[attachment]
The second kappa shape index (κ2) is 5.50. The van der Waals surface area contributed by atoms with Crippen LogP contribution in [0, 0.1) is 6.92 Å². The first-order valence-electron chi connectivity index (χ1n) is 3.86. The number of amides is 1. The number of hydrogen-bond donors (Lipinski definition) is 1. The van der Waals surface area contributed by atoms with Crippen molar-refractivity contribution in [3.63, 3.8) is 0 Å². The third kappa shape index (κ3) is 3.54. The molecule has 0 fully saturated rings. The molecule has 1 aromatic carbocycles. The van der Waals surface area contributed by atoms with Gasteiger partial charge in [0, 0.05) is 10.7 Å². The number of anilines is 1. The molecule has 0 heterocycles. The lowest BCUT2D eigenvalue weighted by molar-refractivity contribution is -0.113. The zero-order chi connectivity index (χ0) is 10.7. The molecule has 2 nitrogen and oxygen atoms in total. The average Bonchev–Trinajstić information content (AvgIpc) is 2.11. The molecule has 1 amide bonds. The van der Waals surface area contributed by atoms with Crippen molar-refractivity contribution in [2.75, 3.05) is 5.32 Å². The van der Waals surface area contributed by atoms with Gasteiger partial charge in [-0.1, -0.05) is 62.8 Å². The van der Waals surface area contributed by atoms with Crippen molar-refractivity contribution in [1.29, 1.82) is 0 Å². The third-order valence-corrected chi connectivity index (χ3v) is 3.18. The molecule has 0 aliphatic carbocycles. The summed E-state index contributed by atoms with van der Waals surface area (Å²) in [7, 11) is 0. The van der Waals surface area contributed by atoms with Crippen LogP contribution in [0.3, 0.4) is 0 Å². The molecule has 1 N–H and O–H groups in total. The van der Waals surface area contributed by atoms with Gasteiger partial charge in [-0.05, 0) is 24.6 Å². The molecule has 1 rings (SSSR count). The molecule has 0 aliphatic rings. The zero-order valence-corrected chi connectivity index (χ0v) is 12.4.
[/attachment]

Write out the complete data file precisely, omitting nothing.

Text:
The second kappa shape index (κ2) is 5.50. The van der Waals surface area contributed by atoms with Crippen LogP contribution in [0, 0.1) is 6.92 Å². The first-order valence-electron chi connectivity index (χ1n) is 3.86. The number of amides is 1. The number of hydrogen-bond donors (Lipinski definition) is 1. The van der Waals surface area contributed by atoms with Crippen molar-refractivity contribution in [3.63, 3.8) is 0 Å². The third kappa shape index (κ3) is 3.54. The molecule has 0 fully saturated rings. The molecule has 1 aromatic carbocycles. The van der Waals surface area contributed by atoms with Gasteiger partial charge in [0, 0.05) is 10.7 Å². The number of anilines is 1. The molecule has 0 heterocycles. The lowest BCUT2D eigenvalue weighted by molar-refractivity contribution is -0.113. The zero-order chi connectivity index (χ0) is 10.7. The molecule has 2 nitrogen and oxygen atoms in total. The average Bonchev–Trinajstić information content (AvgIpc) is 2.11. The molecule has 1 amide bonds. The van der Waals surface area contributed by atoms with Crippen molar-refractivity contribution in [2.75, 3.05) is 5.32 Å². The van der Waals surface area contributed by atoms with Gasteiger partial charge in [-0.1, -0.05) is 62.8 Å². The van der Waals surface area contributed by atoms with Crippen molar-refractivity contribution in [1.29, 1.82) is 0 Å². The third-order valence-corrected chi connectivity index (χ3v) is 3.18. The molecule has 0 aliphatic carbocycles. The summed E-state index contributed by atoms with van der Waals surface area (Å²) in [7, 11) is 0. The van der Waals surface area contributed by atoms with Crippen LogP contribution in [0.3, 0.4) is 0 Å². The molecule has 1 N–H and O–H groups in total. The van der Waals surface area contributed by atoms with Gasteiger partial charge in [-0.05, 0) is 24.6 Å². The molecule has 1 rings (SSSR count). The molecule has 0 aliphatic rings. The zero-order valence-corrected chi connectivity index (χ0v) is 12.4.